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  1. http://www.tremeritus.com/2014/04/12/employers-agents-charged-for-falsely-declaring-41-fts-salaries/ 7-11 stores charged for falsely declaring 41 FTs’ salaries April 12th, 2014 | Author: Editorial MOM currently investigating other similar false declaration cases involving 256 foreigners hired by 93 employers The Ministry of Manpower (MOM) issued a statement yesterday (11 Apr) saying that it has charged 8 employers and 2 employment agents for falsely declaring the salaries of foreign employees to the Controller of Work Passes. The 8 employers are franchisees of local convenience chain store 7-Eleven. Of the 2 employment agents charged, one is a 28-year-old Singaporean director of Ethics Career Solution, and the other is a 32-year-old Indian national working in the same company. The 10 allegedly made false declarations between 11 November 2010 and 11 September 2013 in connection with applications for 41 foreign employees: 35 EP holders 6 S Pass holders One of the criteria for MOM granting an EP or S Pass is that the foreign applicant must meet the minimum salary requirement. Investigations revealed that the 8 employers declared in the application for work passes that they would pay the 41 foreigners salaries ranging from $2,400 to $4,550. However, the employers allegedly intended to pay the foreigners much less than the salaries declared. The employers had thus committed an offence under the Employment of Foreign Manpower Act (EFMA) of furnishing false information to MOM. MOM’s investigations showed that the 2 employment agents of Ethics Career Solution, which facilitated the placement of 21 of the 41 foreign employees, submitted false salary information in the work pass application forms. They are also charged with furnishing false information. Of the 8 employers, 7 have pleaded guilty to the charges. They were fined between $8,000 or in default 4 weeks’ jail, and $56,000 or in default 42 weeks’ jail. The remaining employer has his case adjourned to 8 May 2014. One of the employment agents was fined $22,000 or in default 8 weeks’ jail while the other was fined $40,000 or in default 15 weeks’ jail. In February 2014, MOM took action against the 41 foreign employees involved in the false salary declaration scam. Some of them had their much lower salaries paid in cash, while some returned cash amounts ranging between $600 and $3,350 per month to their employers, after having their stated salary credited into their bank account. All were charged in court in February 2014. Of the 41 accused, 37 were fined between $5,000 and $7,000 or in default 5 weeks’ and 7 weeks’ imprisonment respectively, while 4 cases are still being heard. Those found guilty will be permanently banned from working in Singapore. The following is a sample of employers and foreigners involved in the false salary declaration scam: MOM said prosecution of the parties involved in the above cases is part of MOM’s continual enforcement efforts against circumvention of the work pass framework. MOM is currently investigating other similar false declaration cases involving 256 foreigners hired by 93 employers. MOM has stepped up on enforcement in this area following the raising of maximum penalties for false declaration under EFMA in November 2012. Offenders will be severely dealt with – if convicted, they can be fined up to $20,000, and/or jailed up to 2 years. Members of the public who know of persons or employers who contravene EFMA should phone MOM at (65) 6438 5122 or email mom_fmmd@mom.gov.sg. All information will be kept strictly confidential.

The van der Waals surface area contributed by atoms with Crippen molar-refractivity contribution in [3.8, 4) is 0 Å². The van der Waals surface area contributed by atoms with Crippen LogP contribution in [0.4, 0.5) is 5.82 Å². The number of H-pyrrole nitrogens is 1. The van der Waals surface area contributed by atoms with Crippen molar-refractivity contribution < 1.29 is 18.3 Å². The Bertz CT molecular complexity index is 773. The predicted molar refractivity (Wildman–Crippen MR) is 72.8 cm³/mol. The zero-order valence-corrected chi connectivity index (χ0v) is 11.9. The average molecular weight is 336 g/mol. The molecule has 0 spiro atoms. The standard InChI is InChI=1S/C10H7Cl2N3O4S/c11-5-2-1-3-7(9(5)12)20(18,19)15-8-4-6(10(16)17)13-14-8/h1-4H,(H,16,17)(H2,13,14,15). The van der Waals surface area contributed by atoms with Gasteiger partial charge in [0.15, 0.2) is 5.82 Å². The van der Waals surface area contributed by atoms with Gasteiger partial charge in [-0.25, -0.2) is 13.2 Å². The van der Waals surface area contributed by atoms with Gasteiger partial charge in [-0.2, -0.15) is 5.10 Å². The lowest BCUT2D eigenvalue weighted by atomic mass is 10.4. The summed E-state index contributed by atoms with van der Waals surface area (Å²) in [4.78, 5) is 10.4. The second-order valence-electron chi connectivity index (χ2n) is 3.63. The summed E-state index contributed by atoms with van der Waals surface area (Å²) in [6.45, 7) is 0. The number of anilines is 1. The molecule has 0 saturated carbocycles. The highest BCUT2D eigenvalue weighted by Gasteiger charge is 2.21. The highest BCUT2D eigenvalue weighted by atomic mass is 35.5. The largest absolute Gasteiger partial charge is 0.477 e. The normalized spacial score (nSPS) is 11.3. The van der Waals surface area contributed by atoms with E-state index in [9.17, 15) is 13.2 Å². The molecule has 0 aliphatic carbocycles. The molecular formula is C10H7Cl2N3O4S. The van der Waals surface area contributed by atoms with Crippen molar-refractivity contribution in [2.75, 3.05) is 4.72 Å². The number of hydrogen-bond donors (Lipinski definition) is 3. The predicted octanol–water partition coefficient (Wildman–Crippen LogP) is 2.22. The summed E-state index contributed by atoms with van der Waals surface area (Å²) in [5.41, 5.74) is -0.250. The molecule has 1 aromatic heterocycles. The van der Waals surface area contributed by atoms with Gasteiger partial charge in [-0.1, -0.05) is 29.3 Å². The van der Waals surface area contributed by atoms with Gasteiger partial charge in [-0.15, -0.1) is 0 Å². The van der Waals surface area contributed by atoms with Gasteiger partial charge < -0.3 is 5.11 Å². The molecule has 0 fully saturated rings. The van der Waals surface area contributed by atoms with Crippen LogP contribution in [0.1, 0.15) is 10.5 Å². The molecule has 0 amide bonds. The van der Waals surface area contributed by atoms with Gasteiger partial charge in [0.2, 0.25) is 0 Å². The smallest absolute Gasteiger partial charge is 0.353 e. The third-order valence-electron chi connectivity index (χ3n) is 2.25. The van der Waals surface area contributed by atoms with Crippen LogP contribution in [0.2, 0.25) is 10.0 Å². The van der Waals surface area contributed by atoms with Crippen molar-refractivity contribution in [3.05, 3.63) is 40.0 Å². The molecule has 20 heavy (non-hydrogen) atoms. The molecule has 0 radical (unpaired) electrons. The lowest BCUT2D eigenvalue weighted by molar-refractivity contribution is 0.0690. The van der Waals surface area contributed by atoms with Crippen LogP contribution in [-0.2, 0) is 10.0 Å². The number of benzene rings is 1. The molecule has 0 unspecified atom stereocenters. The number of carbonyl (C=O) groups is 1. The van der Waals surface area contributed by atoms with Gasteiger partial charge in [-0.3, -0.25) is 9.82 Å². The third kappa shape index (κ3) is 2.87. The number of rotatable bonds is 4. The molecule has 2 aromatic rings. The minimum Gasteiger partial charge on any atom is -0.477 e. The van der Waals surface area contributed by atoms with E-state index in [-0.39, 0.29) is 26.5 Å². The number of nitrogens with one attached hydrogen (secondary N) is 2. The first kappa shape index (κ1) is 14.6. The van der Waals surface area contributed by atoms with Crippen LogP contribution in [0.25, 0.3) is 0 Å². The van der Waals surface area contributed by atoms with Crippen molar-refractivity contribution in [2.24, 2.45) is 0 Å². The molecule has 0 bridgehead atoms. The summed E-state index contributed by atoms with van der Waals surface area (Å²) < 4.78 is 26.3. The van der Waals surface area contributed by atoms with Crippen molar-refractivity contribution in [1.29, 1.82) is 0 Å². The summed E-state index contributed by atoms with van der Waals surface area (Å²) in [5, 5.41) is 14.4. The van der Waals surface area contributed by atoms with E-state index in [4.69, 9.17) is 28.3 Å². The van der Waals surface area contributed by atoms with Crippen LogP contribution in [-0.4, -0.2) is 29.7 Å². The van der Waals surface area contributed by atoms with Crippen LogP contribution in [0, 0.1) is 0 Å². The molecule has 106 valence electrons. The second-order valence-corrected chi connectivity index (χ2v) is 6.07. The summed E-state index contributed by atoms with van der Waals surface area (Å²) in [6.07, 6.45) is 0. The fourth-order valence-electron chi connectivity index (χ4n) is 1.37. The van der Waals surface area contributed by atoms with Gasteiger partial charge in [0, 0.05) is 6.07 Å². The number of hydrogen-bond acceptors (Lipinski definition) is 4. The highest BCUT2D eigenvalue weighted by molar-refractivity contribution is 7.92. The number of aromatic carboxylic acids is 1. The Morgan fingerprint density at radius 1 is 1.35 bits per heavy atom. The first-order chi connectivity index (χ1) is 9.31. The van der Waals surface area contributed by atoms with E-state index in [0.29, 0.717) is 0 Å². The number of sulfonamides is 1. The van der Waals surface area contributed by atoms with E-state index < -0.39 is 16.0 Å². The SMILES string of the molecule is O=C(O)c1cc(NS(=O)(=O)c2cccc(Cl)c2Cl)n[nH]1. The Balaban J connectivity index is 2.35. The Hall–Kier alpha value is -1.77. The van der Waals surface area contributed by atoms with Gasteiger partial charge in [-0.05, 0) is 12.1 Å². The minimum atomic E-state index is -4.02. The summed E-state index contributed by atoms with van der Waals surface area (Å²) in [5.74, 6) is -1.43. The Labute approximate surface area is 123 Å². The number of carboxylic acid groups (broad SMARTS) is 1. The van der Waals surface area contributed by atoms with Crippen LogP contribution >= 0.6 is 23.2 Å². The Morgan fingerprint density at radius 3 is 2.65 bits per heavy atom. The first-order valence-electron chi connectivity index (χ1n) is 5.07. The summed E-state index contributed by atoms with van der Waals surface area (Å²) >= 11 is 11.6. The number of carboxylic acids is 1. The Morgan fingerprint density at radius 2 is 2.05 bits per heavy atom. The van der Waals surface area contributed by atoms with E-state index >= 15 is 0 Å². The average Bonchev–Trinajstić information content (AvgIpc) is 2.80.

2. The PAP and SMRT management has become complacent with fat bonuses and salaries, ZERO and NO accountability for failures. http://sg.news.yahoo.com/train-faults-on-n...y-stations.html Trains came to a sudden halt and the electricity went out, leaving passengers stranded with no lights or air-conditioning on Thursday evening. Some passengers resorted to breaking a train window to get air into the cabin; at least one woman was said to have fainted. Riders who were evacuated walked through the underground tunnel to the next MRT train station. These were some of the scenes reported by those among thousands of commuters hit by a massive outage along SMRT